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Title: Extremum seeking x-ray position feedback using power line harmonic leakage as the perturbation

Abstract

Small x-ray beam sizes necessary for probing nanoscale phenomena require exquisite stability to prevent data corruption by noise. One source of instability at synchrotron radiation x-ray beamlines is the slow detuning of x-ray optics to marginal alignment where the onset of clipping increases the beam's susceptibility to higher frequency position oscillations. In this article, we show that a 1 mu m amplitude horizontal x-ray beam oscillation driven by power line harmonic leakage into the electron storage ring can be used as perturbation for horizontal position extremum seeking feedback. Feedback performance is characterized by convergence to 1.5% away from maximum intensity at optimal alignment.

Authors:
; ; ; ; ; ;
Publication Date:
Research Org.:
Argonne National Lab. (ANL), Argonne, IL (United States)
Sponsoring Org.:
National Institutes of Health (NIH)
OSTI Identifier:
1392125
DOE Contract Number:
AC02-06CH11357
Resource Type:
Journal Article
Resource Relation:
Journal Name: Physical Review Accelerators and Beams; Journal Volume: 19; Journal Issue: 9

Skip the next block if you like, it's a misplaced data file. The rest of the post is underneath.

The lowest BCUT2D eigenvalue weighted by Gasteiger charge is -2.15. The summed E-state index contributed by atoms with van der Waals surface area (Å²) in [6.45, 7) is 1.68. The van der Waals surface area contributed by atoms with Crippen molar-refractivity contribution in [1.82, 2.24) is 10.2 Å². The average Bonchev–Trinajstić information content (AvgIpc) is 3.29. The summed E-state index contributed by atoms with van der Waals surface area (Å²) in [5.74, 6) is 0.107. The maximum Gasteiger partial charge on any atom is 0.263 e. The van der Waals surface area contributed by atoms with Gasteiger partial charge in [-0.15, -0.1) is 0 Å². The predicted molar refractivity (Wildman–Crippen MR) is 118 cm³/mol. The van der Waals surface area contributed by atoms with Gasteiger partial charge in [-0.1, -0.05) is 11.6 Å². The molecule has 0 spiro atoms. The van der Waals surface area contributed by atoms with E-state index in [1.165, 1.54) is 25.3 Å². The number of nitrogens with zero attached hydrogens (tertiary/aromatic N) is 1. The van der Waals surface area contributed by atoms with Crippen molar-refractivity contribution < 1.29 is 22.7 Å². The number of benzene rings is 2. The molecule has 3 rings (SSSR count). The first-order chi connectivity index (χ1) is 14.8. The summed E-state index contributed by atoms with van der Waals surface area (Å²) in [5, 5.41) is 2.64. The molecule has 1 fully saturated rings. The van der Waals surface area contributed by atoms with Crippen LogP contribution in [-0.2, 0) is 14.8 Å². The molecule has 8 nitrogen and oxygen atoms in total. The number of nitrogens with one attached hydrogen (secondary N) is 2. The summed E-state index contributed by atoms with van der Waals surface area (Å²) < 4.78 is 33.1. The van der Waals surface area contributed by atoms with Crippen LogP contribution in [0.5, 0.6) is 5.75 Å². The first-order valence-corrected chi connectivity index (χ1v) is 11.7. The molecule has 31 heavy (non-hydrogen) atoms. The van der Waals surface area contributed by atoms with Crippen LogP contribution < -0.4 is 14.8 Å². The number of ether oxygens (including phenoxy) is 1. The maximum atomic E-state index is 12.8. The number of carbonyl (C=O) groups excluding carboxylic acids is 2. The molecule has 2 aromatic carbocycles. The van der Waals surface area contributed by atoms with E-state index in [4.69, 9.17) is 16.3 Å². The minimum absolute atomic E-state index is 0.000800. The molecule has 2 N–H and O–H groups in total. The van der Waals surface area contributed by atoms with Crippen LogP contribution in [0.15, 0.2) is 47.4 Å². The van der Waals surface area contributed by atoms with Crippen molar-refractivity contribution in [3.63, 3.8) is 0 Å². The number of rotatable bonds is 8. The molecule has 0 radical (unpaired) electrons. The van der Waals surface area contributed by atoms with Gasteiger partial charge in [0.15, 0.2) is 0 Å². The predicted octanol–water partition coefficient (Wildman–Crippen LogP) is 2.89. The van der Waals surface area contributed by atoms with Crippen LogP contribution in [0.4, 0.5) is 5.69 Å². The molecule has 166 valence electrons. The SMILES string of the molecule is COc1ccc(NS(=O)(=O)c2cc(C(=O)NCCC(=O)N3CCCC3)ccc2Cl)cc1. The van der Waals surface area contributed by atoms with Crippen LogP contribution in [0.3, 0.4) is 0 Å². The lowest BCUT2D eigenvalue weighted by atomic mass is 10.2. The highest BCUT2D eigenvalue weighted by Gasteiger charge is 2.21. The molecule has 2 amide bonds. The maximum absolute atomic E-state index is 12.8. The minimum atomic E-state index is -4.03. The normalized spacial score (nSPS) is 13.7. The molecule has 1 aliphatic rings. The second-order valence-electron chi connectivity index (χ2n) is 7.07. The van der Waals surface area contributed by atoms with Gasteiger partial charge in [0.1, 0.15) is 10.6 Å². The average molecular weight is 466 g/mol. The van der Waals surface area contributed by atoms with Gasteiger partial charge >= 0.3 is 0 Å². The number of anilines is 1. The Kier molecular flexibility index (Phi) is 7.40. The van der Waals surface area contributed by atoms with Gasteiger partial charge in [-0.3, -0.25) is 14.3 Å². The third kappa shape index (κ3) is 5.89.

Country of Publication:
United States
Language:
English

Citation Formats

Zohar, S., Kissick, D. J., Venugopalan, N., Ogata, C. M., Makarov, O., Stepanov, S., and Fischetti, R. F. Extremum seeking x-ray position feedback using power line harmonic leakage as the perturbation. United States: N. p., 2016. Web. doi:10.1103/PhysRevAccelBeams.19.092801.
Zohar, S., Kissick, D. J., Venugopalan, N., Ogata, C. M., Makarov, O., Stepanov, S., & Fischetti, R. F. Extremum seeking x-ray position feedback using power line harmonic leakage as the perturbation. United States. doi:10.1103/PhysRevAccelBeams.19.092801.
Zohar, S., Kissick, D. J., Venugopalan, N., Ogata, C. M., Makarov, O., Stepanov, S., and Fischetti, R. F. 2016. "Extremum seeking x-ray position feedback using power line harmonic leakage as the perturbation". United States. doi:10.1103/PhysRevAccelBeams.19.092801.
@article{osti_1392125,
title = {Extremum seeking x-ray position feedback using power line harmonic leakage as the perturbation},
author = {Zohar, S. and Kissick, D. J. and Venugopalan, N. and Ogata, C. M. and Makarov, O. and Stepanov, S. and Fischetti, R. F.},